Introduction: Corned Beef and Cabbage With Root Vegetables and Horseradish Sauce

About: I helped start Instructables, previously worked in biotech and academic research labs, and have a degree in biology from MIT. Currently head of Product helping young startups at Alchemist Accelerator, previous…

Corned beef and cabbage (AKA New England Boiled Dinner) is a classic St. Patrick's Day and New Year's Eve dish.   It's incredibly easy to make, and tastes so much better when made at home.

Try this recipe, and be sure to cook up a pile of root vegetables and cabbage to go along with your meat.  They're fabulous cooked in the beef stock!

Step 1: Boil Meat

Select a package of corned beef from the refrigerated section of your local supermarket. Make sure the meat will fit inside the pot you'll be using.

If you live in New England then you've probably got a choice between pink and gray pieces; go for the gray one, which hasn't been chemically treated to maintain its color. Those of us in the rest of the country are doing well to get our hands on corned beef at all.

Cut open the package, and dump the meat into your large pot. Fill it with cold water enough to cover the meat, and put the pot on to boil. Your corned beef will either come with a seasoning packet, or the meat will have been packed in loose seasonings; either way, make sure the seasonings make it into the pot as well. Don't was the meat or trim off any fat; it just goes straight in.

Keep the pot at a low boil for a couple of hours, or until you can easily stab through the thickest part of the meat with a paring knife. Add more water to keep the meat covered. The cook time will vary depending on size.

You can use a pressure cooker to speed things along if you're pressed for time. My cookbook recommends cooking a chunk of corned beef for an hour at 15psi, but I found this was much longer than I liked, and I haven't tested and optimized timing for the pressure cooker. If I've got time, I prefer to let the meat simmer on the stove all afternoon. The house smells fantastic, it takes no effort besides an hourly water check, and it's impossible to screw up.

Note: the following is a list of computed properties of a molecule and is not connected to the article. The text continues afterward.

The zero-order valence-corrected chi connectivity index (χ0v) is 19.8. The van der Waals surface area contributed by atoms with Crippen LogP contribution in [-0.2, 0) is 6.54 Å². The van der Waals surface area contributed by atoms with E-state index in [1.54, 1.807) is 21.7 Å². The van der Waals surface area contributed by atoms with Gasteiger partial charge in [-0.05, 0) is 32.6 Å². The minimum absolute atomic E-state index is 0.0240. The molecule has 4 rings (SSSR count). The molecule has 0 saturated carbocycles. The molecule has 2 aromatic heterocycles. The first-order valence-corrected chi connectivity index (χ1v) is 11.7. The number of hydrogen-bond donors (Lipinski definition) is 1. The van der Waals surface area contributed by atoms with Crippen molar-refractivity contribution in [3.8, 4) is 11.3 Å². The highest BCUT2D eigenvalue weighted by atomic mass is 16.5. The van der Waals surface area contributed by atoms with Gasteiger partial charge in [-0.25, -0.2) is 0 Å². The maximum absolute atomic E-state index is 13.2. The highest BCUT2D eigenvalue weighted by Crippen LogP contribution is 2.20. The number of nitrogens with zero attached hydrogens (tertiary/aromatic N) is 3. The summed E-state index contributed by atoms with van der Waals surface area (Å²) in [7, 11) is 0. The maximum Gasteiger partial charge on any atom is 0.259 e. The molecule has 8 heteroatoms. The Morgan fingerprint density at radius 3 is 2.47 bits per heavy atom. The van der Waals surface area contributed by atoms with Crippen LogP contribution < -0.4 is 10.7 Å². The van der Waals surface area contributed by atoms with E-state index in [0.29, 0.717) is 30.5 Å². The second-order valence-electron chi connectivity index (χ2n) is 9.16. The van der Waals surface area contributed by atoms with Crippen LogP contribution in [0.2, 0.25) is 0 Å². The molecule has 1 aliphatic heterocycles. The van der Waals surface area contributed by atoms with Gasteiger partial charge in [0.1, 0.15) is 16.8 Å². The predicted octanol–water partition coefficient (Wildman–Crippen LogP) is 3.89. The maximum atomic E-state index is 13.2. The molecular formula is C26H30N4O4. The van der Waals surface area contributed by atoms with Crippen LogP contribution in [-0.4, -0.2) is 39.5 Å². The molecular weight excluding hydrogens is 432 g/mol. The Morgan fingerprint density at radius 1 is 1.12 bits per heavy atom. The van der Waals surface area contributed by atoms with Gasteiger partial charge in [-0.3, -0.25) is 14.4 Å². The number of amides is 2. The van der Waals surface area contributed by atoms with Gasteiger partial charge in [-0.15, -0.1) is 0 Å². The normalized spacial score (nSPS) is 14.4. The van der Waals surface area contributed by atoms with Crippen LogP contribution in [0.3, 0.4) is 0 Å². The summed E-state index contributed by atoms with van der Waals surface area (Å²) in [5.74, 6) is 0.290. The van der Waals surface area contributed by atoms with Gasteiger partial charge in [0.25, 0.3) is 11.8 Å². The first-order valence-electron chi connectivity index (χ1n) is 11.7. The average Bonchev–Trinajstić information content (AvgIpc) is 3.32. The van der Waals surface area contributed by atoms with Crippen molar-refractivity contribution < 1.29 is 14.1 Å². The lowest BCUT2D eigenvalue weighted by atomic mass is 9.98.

When the meat is done, remove it from the pot to cool. Tongs are great for this. Reserve the liquid in the pot- we'll use it next.

Step 2: Select Veggies

Select some good root vegetables. I used about 2 pounds each of turnips, rutabagas, and carrots. You may use potatoes as well, but I find them boring in this context. Beets are to be avoided as they stain the water and the flavor isn't quite complementary.

Get a nice head or two of green cabbage. I usually use two heads, because cabbage is really good cooked this way. If you're unsure, just get a small head and give it a try. I bet you'll be pleasantly surprised.

Step 3: Chop and Boil Veggies

Chop the vegetables into roughly equally-sized chunks. The turnips and rutabagas are usually good cut into 8 or 12 pieces; the carrots 4 or 6. The cabbage will remain intact if you leave the stem on; just trim the end of it, then cut the cabbage in half through the stem. Place the cut half face down, and cut into 3-4 wedges such that each is held together by the stem.

You can boil them in one go or in batches. I boiled all the root vegetables together, which took about 15 minutes; stab them with a fork or knife to check doneness. The cabbage only takes about 5 minutes, so I cooked it last. Your time will vary according to the volume and initial temperature of your broth and veggies, so trust your fork instead of a timer.

If you're cooking the vegetables in batches, use a slotted spoon to scoop them out between batches, leaving as much of the broth and seasoning as possible in the pot.

Step 4: Horseradish Sauce

Horseradish sauce is a standard side for this dish.

Mix a roughly even amount of prepared horseradish and mayonnaise, and taste; if you like it stronger, add more horseradish. If it's too strong, dilute with mayo until you're happy.

Add a dollop of mustard, and some form of pepper: paprika if the horseradish is already too much, chili powder for a mid-range approach, or sriracha chili sauce for extra kick.

Stir, and serve on the side.

Step 5: Slice Meat

Once the meat has cooled, pull out a nice big, sharp knife and a large cutting board.

Trim off the pad of fat from the top of the meat. It's very tasty, but absolutely terrible for you.

Now cut the corned beef into thin slices, cutting against the grain.

Step 6: Serve

Serve as soon as the vegetables are done. If you pile everything up like I've done below, the hot vegetables will re-warm the meat nicely.

This dish is good hot or room temperature; cold too, for some. The meat is definitely good cold, and makes great sandwiches with the extra horseradish sauce.